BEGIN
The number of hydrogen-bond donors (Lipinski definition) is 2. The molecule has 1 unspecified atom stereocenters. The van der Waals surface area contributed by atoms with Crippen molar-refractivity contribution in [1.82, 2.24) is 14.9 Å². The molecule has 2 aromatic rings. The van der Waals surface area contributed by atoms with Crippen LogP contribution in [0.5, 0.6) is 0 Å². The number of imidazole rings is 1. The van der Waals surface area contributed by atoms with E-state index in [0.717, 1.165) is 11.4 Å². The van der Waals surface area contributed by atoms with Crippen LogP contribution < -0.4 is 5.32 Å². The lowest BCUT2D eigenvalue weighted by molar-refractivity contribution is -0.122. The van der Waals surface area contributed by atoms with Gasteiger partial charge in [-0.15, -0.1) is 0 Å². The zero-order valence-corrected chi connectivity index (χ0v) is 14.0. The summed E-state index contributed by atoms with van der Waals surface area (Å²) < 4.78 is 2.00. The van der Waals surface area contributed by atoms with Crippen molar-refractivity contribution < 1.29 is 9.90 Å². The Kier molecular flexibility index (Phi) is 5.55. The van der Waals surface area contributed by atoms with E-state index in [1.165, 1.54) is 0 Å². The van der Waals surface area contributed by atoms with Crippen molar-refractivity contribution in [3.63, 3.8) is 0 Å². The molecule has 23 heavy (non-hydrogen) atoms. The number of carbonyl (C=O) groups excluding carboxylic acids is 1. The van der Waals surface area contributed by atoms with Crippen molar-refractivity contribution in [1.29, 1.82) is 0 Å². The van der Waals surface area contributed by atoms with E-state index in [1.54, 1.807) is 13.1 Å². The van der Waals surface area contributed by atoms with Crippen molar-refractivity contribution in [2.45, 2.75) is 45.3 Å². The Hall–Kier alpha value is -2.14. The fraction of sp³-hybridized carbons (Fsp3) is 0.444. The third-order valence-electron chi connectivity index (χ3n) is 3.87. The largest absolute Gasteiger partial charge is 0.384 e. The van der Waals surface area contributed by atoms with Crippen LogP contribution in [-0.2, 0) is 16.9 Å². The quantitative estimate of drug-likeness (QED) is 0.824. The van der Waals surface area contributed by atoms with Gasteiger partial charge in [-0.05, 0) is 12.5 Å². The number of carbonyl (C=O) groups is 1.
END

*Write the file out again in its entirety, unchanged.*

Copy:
The number of hydrogen-bond donors (Lipinski definition) is 2. The molecule has 1 unspecified atom stereocenters. The van der Waals surface area contributed by atoms with Crippen molar-refractivity contribution in [1.82, 2.24) is 14.9 Å². The molecule has 2 aromatic rings. The van der Waals surface area contributed by atoms with Crippen LogP contribution in [0.5, 0.6) is 0 Å². The number of imidazole rings is 1. The van der Waals surface area contributed by atoms with E-state index in [0.717, 1.165) is 11.4 Å². The van der Waals surface area contributed by atoms with Crippen LogP contribution < -0.4 is 5.32 Å². The lowest BCUT2D eigenvalue weighted by molar-refractivity contribution is -0.122. The van der Waals surface area contributed by atoms with Gasteiger partial charge in [-0.15, -0.1) is 0 Å². The zero-order valence-corrected chi connectivity index (χ0v) is 14.0. The summed E-state index contributed by atoms with van der Waals surface area (Å²) < 4.78 is 2.00. The van der Waals surface area contributed by atoms with Crippen molar-refractivity contribution < 1.29 is 9.90 Å². The Kier molecular flexibility index (Phi) is 5.55. The van der Waals surface area contributed by atoms with E-state index in [1.165, 1.54) is 0 Å². The van der Waals surface area contributed by atoms with Crippen molar-refractivity contribution in [3.63, 3.8) is 0 Å². The molecule has 23 heavy (non-hydrogen) atoms. The number of carbonyl (C=O) groups excluding carboxylic acids is 1. The van der Waals surface area contributed by atoms with Crippen molar-refractivity contribution in [1.29, 1.82) is 0 Å². The van der Waals surface area contributed by atoms with E-state index in [1.54, 1.807) is 13.1 Å². The van der Waals surface area contributed by atoms with Crippen molar-refractivity contribution in [2.45, 2.75) is 45.3 Å². The Hall–Kier alpha value is -2.14. The fraction of sp³-hybridized carbons (Fsp3) is 0.444. The third-order valence-electron chi connectivity index (χ3n) is 3.87. The largest absolute Gasteiger partial charge is 0.384 e. The van der Waals surface area contributed by atoms with Crippen LogP contribution in [-0.2, 0) is 16.9 Å². The quantitative estimate of drug-likeness (QED) is 0.824. The van der Waals surface area contributed by atoms with Gasteiger partial charge in [-0.05, 0) is 12.5 Å². The number of carbonyl (C=O) groups is 1.